Mimecast Report Reveals 400% Increase in Impersonation Attacks

Each quarter, email security firm Mimecast releases a report based on Mimecast Email Security Risk Assessment (ESRA) tests. The tests show how effective businesses email security systems are at blocking email-based threats and spam email.

The tests show the extent to which cybercriminals are attempting to gain a foothold in business networks using malware, although the latest report has highlighted the danger of non-malware-based attacks such as phishing.

Malware provides cybercriminals with access to the computers and business networks, although email security solutions are often effective at detecting and blocking malware before it is installed. Security awareness training programs teach end users not to open attachments in emails sent by unknown individuals, making it harder for the malware to be installed.

Phishing attacks are harder to identify as they do not include any malicious files. Typically, they use hyperlinks in combination with social engineering techniques to fool end users into visiting malicious sites and disclosing their login credentials. Those credentials can then be used to gain remote access to business networks.

One of the main ways this is achieved is though impersonation attacks. Emails are sent to end users that appear to have come from legitimate companies. The emails use official logos, color schemes, and message layouts that make the messages almost impossible to distinguish from genuine communications.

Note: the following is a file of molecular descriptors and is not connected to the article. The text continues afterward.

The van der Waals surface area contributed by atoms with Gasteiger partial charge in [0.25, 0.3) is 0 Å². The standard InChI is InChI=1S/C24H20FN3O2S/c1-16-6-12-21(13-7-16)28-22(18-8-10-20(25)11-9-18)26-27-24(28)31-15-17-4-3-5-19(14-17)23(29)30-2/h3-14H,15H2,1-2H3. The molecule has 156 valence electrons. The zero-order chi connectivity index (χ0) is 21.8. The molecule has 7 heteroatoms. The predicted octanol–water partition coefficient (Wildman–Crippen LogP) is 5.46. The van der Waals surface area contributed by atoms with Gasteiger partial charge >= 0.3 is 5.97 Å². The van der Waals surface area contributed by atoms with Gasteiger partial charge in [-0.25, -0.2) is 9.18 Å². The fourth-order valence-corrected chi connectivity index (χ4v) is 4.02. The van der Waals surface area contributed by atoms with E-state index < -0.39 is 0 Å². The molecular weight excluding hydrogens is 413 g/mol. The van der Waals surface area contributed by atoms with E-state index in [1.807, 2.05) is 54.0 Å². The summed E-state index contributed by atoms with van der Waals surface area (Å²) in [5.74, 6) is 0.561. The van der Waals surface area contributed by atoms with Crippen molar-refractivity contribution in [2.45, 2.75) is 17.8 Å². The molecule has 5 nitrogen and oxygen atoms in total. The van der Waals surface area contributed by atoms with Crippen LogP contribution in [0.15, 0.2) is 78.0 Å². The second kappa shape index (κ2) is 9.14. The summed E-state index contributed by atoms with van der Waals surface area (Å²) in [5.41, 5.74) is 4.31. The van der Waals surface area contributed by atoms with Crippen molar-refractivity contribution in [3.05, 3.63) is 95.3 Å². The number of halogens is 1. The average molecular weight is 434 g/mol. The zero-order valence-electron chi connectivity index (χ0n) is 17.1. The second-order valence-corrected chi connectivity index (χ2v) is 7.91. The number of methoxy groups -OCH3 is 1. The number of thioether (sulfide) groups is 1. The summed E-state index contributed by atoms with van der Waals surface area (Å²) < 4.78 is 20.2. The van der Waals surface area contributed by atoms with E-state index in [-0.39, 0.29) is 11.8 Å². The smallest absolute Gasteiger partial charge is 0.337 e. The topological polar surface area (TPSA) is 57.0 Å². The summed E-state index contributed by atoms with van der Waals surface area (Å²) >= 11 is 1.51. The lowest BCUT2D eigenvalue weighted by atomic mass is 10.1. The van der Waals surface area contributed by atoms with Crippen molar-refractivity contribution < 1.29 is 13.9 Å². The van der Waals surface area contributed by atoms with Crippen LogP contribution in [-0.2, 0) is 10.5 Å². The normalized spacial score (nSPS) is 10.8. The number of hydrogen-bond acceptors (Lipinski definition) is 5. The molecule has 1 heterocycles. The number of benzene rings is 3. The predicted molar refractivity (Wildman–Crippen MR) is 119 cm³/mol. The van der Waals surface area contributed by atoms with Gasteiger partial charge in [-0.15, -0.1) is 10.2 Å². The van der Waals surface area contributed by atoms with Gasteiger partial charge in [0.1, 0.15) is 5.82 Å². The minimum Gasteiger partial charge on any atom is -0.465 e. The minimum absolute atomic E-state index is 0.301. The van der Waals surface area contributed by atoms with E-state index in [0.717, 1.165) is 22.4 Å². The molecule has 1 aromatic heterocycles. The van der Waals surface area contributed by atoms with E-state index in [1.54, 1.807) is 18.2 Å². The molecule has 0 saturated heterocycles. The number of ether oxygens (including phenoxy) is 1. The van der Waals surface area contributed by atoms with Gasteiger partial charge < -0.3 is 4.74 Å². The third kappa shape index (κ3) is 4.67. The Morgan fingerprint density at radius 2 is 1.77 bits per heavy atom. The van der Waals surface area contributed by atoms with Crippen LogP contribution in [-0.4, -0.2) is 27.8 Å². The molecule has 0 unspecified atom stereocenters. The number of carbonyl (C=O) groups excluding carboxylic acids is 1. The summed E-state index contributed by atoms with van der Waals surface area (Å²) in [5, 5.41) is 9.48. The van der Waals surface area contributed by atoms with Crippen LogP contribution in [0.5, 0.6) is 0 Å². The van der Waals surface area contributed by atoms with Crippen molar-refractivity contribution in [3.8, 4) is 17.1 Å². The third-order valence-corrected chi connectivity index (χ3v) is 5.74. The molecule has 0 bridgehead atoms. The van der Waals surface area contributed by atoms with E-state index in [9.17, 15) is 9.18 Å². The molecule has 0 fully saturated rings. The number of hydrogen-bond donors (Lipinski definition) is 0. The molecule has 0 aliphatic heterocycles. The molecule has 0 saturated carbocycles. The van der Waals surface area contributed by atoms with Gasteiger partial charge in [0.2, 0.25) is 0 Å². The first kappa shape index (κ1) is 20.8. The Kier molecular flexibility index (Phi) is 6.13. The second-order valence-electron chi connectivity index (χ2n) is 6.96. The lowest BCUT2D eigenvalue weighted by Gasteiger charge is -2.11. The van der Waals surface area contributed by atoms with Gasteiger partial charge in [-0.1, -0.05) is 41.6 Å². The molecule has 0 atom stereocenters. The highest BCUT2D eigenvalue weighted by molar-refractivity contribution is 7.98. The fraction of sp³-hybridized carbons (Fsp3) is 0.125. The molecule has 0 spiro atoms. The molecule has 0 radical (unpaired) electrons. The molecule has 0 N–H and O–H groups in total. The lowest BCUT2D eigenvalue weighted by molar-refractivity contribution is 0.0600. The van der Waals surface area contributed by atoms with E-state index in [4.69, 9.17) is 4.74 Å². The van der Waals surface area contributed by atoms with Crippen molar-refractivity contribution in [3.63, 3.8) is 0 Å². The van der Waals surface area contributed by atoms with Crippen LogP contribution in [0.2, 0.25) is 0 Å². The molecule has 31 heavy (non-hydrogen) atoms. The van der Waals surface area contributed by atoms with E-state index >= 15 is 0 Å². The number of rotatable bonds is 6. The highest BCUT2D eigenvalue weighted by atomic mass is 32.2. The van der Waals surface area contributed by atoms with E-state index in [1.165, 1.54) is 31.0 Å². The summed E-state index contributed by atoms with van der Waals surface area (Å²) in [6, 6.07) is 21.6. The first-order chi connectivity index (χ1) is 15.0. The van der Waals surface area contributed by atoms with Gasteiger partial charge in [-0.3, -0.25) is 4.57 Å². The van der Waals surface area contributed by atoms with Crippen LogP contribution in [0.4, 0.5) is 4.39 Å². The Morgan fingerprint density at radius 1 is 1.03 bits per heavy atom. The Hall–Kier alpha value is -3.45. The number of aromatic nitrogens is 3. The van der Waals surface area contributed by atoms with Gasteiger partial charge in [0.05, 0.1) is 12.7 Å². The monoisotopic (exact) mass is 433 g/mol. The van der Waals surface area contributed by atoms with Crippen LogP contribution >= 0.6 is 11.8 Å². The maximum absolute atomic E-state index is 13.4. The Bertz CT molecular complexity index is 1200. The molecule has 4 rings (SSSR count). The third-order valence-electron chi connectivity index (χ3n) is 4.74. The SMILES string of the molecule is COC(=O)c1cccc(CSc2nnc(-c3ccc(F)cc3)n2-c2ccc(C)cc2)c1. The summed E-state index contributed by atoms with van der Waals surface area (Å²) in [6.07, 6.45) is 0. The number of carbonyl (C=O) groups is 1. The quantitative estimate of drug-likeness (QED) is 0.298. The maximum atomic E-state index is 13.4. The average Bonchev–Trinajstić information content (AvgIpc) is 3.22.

The latest ESRA report has revealed a sharp increase in email impersonation attacks, which have risen by 400% since last quarter.

These impersonation attacks were detected by Mimecast on more than 44,000 end users’ devices. In addition to the 8,605 impersonation attacks, Mimecast detected 9 million spam emails, 8,318 dangerous file types, and 1,669 known and 487 unknown malware attachments. In all cases, those malicious messages had passed through companies’ incumbent email security defenses.

“This latest ESRA analysis reflects how impersonation attacks are getting through existing email security defenses at an alarming rate.” said Ed Jennings, chief operating officer at Mimecast. “If a CISO isn’t reviewing its current email security solution on a 12-18 month basis, they may be surprised at what threats are now getting into employees’ inboxes.”

Author: Richard Anderson

Richard Anderson is the Editor-in-Chief of NetSec.news